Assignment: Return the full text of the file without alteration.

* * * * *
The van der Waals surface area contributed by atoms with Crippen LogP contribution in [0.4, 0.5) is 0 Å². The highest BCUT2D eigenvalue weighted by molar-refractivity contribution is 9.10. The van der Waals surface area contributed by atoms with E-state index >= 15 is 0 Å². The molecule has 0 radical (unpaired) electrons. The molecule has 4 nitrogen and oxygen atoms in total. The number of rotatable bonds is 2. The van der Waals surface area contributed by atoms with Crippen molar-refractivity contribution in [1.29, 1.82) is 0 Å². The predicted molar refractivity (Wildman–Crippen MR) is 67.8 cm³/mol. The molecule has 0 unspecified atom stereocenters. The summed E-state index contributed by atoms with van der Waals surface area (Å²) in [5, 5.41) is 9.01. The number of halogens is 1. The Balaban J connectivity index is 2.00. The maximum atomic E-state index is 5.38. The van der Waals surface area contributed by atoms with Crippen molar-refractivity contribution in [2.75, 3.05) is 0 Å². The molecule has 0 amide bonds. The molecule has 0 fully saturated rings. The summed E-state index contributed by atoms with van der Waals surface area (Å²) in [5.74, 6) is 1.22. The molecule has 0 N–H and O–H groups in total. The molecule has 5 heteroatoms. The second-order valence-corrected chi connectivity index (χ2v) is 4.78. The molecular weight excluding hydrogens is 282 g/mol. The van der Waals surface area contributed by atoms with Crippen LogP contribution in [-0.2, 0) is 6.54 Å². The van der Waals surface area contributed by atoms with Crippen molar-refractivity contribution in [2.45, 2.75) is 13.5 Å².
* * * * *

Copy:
The van der Waals surface area contributed by atoms with Crippen LogP contribution in [0.4, 0.5) is 0 Å². The highest BCUT2D eigenvalue weighted by molar-refractivity contribution is 9.10. The van der Waals surface area contributed by atoms with E-state index >= 15 is 0 Å². The molecule has 0 radical (unpaired) electrons. The molecule has 4 nitrogen and oxygen atoms in total. The number of rotatable bonds is 2. The van der Waals surface area contributed by atoms with Crippen molar-refractivity contribution in [1.29, 1.82) is 0 Å². The predicted molar refractivity (Wildman–Crippen MR) is 67.8 cm³/mol. The molecule has 0 unspecified atom stereocenters. The summed E-state index contributed by atoms with van der Waals surface area (Å²) in [5, 5.41) is 9.01. The number of halogens is 1. The Balaban J connectivity index is 2.00. The maximum atomic E-state index is 5.38. The van der Waals surface area contributed by atoms with Crippen molar-refractivity contribution in [2.75, 3.05) is 0 Å². The molecule has 0 amide bonds. The molecule has 0 fully saturated rings. The summed E-state index contributed by atoms with van der Waals surface area (Å²) in [5.74, 6) is 1.22. The molecule has 0 N–H and O–H groups in total. The molecule has 5 heteroatoms. The second-order valence-corrected chi connectivity index (χ2v) is 4.78. The molecular weight excluding hydrogens is 282 g/mol. The van der Waals surface area contributed by atoms with Crippen LogP contribution in [-0.2, 0) is 6.54 Å². The van der Waals surface area contributed by atoms with Crippen molar-refractivity contribution in [2.45, 2.75) is 13.5 Å².